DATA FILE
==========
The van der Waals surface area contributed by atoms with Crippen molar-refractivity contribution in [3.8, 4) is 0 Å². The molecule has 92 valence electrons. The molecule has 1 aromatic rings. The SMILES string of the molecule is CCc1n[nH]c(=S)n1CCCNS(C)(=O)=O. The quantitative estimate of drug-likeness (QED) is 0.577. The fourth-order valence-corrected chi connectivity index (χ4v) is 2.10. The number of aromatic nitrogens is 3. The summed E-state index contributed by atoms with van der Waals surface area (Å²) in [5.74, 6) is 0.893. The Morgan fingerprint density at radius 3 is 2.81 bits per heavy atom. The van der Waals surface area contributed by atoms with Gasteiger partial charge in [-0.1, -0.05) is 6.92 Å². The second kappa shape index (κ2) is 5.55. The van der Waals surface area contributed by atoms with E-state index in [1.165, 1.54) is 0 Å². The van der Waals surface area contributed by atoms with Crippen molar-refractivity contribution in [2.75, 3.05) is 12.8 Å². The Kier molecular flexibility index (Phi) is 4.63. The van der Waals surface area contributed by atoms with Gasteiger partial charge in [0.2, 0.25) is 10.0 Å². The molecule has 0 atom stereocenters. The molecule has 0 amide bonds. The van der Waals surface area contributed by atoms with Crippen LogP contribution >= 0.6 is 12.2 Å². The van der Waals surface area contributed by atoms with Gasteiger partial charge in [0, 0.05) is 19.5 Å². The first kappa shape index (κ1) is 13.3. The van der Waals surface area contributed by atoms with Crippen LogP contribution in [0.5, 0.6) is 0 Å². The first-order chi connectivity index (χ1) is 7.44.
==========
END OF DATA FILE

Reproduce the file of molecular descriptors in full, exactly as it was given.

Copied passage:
The van der Waals surface area contributed by atoms with Crippen molar-refractivity contribution in [3.8, 4) is 0 Å². The molecule has 92 valence electrons. The molecule has 1 aromatic rings. The SMILES string of the molecule is CCc1n[nH]c(=S)n1CCCNS(C)(=O)=O. The quantitative estimate of drug-likeness (QED) is 0.577. The fourth-order valence-corrected chi connectivity index (χ4v) is 2.10. The number of aromatic nitrogens is 3. The summed E-state index contributed by atoms with van der Waals surface area (Å²) in [5.74, 6) is 0.893. The Morgan fingerprint density at radius 3 is 2.81 bits per heavy atom. The van der Waals surface area contributed by atoms with Gasteiger partial charge in [-0.1, -0.05) is 6.92 Å². The second kappa shape index (κ2) is 5.55. The van der Waals surface area contributed by atoms with E-state index in [1.165, 1.54) is 0 Å². The van der Waals surface area contributed by atoms with Crippen molar-refractivity contribution in [2.75, 3.05) is 12.8 Å². The Kier molecular flexibility index (Phi) is 4.63. The van der Waals surface area contributed by atoms with Gasteiger partial charge in [0.2, 0.25) is 10.0 Å². The molecule has 0 atom stereocenters. The molecule has 0 amide bonds. The van der Waals surface area contributed by atoms with Crippen LogP contribution >= 0.6 is 12.2 Å². The van der Waals surface area contributed by atoms with Gasteiger partial charge in [0, 0.05) is 19.5 Å². The first kappa shape index (κ1) is 13.3. The van der Waals surface area contributed by atoms with Crippen LogP contribution in [0.5, 0.6) is 0 Å². The first-order chi connectivity index (χ1) is 7.44.